I was prompted to write this post after reading an article from Salary.com entitled "7 Ways Your Looks Affect Your Pay".You can read it here if you are interested.
The article has some good statistical data that I don't like, but I'm also not going to argue with. Their findings, I have to admit, are spot-on in regards to the culture at many of the companies I have consulted with in the past. After reading it, I started thinking about how looks also relate to the screening and hiring process in many organizations. This can really present a challenge to the recruiter working for or with a company that demonstrates this type of culture.
Have you ever had a hiring manager say something like:
"They look good on paper, but what do they really look like?"
I have heard this, and worse. I always like to give everyone the benefit of the doubt, but let's face it, they usually mean exactly what they've said:
"What do they look like?"
To take this a step further, in many cases, the answer is as important to placing that candidate as are their skills. Please note, I'm not talking about asking about appearance to determine a protected class. Here are some examples:
" I need a Barbie or Ken for this territory. You just don't get business in this area if you are ugly."
" I'm sorry. He has the right skills, but the manager will never hire that guy. He is sort of short and he doesn't hire anyone over 6'2" to work side by side with him."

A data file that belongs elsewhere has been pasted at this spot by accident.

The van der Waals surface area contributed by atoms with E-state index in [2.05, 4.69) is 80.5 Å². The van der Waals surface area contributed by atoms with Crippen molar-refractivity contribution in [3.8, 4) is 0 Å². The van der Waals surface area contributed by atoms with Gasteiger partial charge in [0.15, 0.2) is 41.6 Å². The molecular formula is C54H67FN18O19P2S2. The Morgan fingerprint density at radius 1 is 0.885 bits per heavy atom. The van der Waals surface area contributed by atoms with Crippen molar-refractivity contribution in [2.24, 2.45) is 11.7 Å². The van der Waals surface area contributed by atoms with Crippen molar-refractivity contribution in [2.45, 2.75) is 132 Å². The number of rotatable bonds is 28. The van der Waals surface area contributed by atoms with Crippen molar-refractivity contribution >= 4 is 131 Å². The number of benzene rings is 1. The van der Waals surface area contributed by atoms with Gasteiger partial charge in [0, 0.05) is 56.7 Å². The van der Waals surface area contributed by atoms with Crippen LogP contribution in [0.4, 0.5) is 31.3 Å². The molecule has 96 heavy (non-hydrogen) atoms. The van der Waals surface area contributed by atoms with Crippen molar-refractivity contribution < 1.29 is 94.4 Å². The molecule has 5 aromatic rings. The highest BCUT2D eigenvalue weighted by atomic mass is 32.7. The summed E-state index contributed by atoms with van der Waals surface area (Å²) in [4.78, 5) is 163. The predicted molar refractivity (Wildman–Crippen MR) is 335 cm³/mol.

" Her back-ground is a fit, but what in the world is that thing on her forehead? Is it a birthmark? I can't work with someone if I can't look them in the eye. That mark on her forehead distracts me."
"Before I meet her, does she have an athletic build? That is a must. We work with doctors after all."
These are all real life quotes from my career, people. I can't make this stuff up! Keep in mind, that I didn't typically meet with a candidate face to face. I was in Indiana and they were somewhere else in the world where I had found a job order. I am guilty of telling the client this just to get the candidate in the door, or to get them to give me another chance for the right fit.
Some of these might sound pretty silly, but if we are being really honest with ourselves, can we all say that a candidate's appearance would never have a bearing on whether we would hire them or present them to a client? That's rhetorical. I'm not answering that one. Let's say that your client said something like " This position requires a professional appearance," though. Would how a person looks change the way you felt about that candidate?
Since most of my clients only know me by the sound of my voice,this also makes me curious. Would they hire me if they really knew what I looked like? Not that I think I'm unattractive, but gee, we all have our insecurities about some part of our appearance. Who determines what is better or worse?
So are you too tall or not tall enough? Are you too fat or too thin? If you have curly hair will you get the same consideration as your competition that is a silky blonde? What about those with big noses vs. those that have a chiseled chin. Who should have preference? Are you forever penalized with some companies for a scar from that car wreck when you were sixteen, or the tattoo from that bad weekend in Vegas you won't discuss? Would that really keep you from getting the job? I'm sorry, but the answer is, yes, it might.
These are totally fair game in the U.S. Legally that is. For now. Unless you can prove that it relates in some way to identification as a protected class. In fact, some of these once "closed door" discriminators are being eased in to the work place with current employees. Check out this page from www.annualmedicalreport.com. Here an excerpt: